Now that teaching is also often put like this: you must say to a man who is constantly defeated by a particular sin, “I think your only hope is to take it to Christ and Christ will take it from you.” But what does Scripture say in Ephesians 4:28 to the man who finds himself constantly guilty of stealing, to a man who sees something he likes and takes it? What am I to tell such a man? Am I to say, “Take that sin to Christ and ask him to deliver you?” No, what the apostle Paul tells him is this: “Let him that stole, steal no more.” Just that. Stop doing it. And if it is fornication or adultery or lustful thoughts, again: Stop doing it, says Paul. He does not say, “Go and pray to Christ to deliver you.” No. You stop doing that, he says, as becomes children of God.1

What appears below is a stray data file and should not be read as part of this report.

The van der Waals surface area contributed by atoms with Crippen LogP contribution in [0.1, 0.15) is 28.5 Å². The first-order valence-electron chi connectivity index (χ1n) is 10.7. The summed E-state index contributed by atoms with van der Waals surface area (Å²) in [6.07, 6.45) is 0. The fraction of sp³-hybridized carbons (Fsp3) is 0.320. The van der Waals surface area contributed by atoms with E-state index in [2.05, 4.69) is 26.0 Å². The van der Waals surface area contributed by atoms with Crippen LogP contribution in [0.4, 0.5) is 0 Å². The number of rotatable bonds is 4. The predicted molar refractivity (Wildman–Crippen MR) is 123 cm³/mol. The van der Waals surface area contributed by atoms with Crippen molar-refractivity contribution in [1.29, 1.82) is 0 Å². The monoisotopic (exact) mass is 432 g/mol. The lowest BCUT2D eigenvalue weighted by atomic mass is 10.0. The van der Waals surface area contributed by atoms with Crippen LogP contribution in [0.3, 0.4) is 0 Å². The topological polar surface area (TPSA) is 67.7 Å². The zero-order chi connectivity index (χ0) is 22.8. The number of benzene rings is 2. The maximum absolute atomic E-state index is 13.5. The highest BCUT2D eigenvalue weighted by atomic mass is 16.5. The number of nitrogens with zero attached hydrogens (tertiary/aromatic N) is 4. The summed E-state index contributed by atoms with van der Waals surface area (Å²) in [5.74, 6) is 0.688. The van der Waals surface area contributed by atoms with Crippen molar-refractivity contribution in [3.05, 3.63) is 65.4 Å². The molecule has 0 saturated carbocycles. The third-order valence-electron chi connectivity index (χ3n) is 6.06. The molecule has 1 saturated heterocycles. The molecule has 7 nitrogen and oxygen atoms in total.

That is exactly what the first part of Philippians 2:12 means: “Work out your own salvation with fear and trembling.”


But the apostle Paul doesn’t stop there. There is another side to the equation, and it is vital.  Here is God’s part. He is the one working in us to motivate us and empower us to do what He  commands. And he works this way in all who are true believers: “For it is God which worketh in you both to will and to do of his good pleasure” (v. 13). That speaks of the sovereignty of God over the fallen human will. His power is the only remedy for our weakness.